Some Sobering Facts for Alcohol Awareness Month
In observance of Alcohol Awareness Month, we have highlighted some of the major facts and statistics pertaining to alcohol use in the United States while defusing the stigmas surrounding alcohol use disorder, and we have provided diagnostic screening tools to help you determine whether you or your loved one have a drinking problem.
Here we explore ten common myths or misconceptions concerning alcohol and alcohol use disorder (AUD). Alcohol use disorder is a potentially deadly illness, and we want to dispel these myths as part of our educational endeavors targeted to this month’s mission.
Ten Myths vs. Reality of Alcohol
1. Myth: Alcohol can help keep you warm.
Reality: Although alcohol may make you temporarily feel warmer, it actually lowers body temperature overall. The reason is that alcohol is a vasodilator, which means that it causes the blood vessels to dilate, or expand, especially the capillaries right below the surface of the skin. The initial wave of warmth and flushed face is caused by the extra rush of blood rising to the skin. However, this is actually the heat leaving your body, providing a short-lived sensation of warmth that will be quickly cooled by cold air. Plus, the rapidly warmed skin will trigger sweating, further decreasing body temperature. Finally, drinking alcohol will inhibit the mechanism underlying shivering, removing yet another means by which the body keeps warm in cold weather.
2. Myth: Alcohol is a stimulant.
Reality: In general, a substance counts as a stimulant if its primary effects excite the nervous system, boosting energy, while a depressant slows down the nervous system, with tranquilizing or sedative effects. Alcohol works primarily as a depressant, though it may feel like it has some initial stimulant effects. At the start of small measures of consumption, alcohol triggers the release of dopamine (the ‘happy hormone’), inducing the feeling of being stimulated. However, after these early effects wear off, alcohol works as a depressant, slowing down the central nervous system, decreasing blood pressure, heart rate and cognitive capacities.
3. Myth: Alcoholics drink every day.
Reality: Alcoholism or alcohol use disorder (AUD) can take a variety of forms, not all of which involve daily drinking. Some struggling with AUD drink every day, others drink excessively on the weekends and those who drink in binges can have substantial stretches of abstinence in between. The main behavioral and psychological mark of AUD is the inability to control drinking once it starts, accompanied by the unmanageability in other areas of life resulting from it. Physically, the signs of alcohol addiction are tolerance (needing more alcohol to achieve the same effects) and later, withdrawal symptoms. Whether you’re a daily drinker, a binge drinker or a weekend warrior, you can fall prey to alcohol abuse by any these criteria.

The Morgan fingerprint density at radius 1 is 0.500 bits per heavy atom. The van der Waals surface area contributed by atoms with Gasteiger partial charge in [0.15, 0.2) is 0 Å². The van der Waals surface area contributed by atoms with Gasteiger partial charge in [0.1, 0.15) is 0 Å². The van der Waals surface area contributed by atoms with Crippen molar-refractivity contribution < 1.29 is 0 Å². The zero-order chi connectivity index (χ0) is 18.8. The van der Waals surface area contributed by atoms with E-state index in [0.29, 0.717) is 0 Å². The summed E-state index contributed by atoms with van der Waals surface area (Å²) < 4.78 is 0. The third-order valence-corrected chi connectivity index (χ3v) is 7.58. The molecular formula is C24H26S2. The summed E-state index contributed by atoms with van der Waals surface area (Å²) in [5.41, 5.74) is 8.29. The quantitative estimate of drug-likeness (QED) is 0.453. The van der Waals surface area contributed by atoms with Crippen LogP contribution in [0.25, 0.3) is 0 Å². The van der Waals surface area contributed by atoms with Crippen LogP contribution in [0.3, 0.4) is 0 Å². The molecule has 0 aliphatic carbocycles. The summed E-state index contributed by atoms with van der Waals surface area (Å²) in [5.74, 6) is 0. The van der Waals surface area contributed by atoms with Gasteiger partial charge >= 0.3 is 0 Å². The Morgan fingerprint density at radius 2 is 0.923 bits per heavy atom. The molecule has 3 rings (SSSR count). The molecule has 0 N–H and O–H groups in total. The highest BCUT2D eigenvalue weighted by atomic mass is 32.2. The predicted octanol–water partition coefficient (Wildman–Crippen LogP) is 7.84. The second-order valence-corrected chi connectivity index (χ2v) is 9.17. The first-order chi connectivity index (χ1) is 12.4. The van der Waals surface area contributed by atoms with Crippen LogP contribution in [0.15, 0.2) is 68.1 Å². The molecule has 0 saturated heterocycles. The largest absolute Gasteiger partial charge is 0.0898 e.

4. Myth: Coffee and a cold shower sober you up.
Reality: Unlike other foods and drinks we consume, alcohol bypasses the digestive system, being processed instead by the liver. Nothing else we consume, such as food and coffee, or impose from the outside, like the shock of a cold shower or induced vomiting, can hasten the liver’s rate of metabolism. Thus, coffee will contribute caffeination and quicker digestion to intoxication, while a cold shower would simply leave you wet.
5. Myth: Drinking isn’t so dangerous.
Reality: According to a long-term global study published in top medical journal The Lancet, there is no amount of alcohol that is safe or healthy. To be sure, the authors of the study do not deny the often-touted claim that moderate consumption of red wine can combat heart disease. However, their results indicate that such benefits are outweighed by the relative harms of alcohol and driving accidents, destructive and impulsive decision-making, causing harm to yourself and others. With heavy use, alcohol can also contribute to other medical disorders, even contributing to cancer.
6. Myth: Drinking is an effective way to treat chronic pain.
Reality: Some of those who suffer from chronic pain turn to alcohol as a way of managing it. This can be dangerous and counterproductive for several reasons. First, if you are also taking pain medication, mixing it with alcohol poses serious risks, including liver damage, stomach bleeding, overdose and death. Second, it sets you up for alcohol use disorder, given that as your alcohol tolerance goes up so does the amount you to have consume to feel the same effects. Third, heavy drinking can actually increase pain by generating a painful small fiber peripheral neuropathy—the most common neurologic complication associated with alcohol misuse—and through the heightened sensitivity to pain experienced during alcohol withdrawal.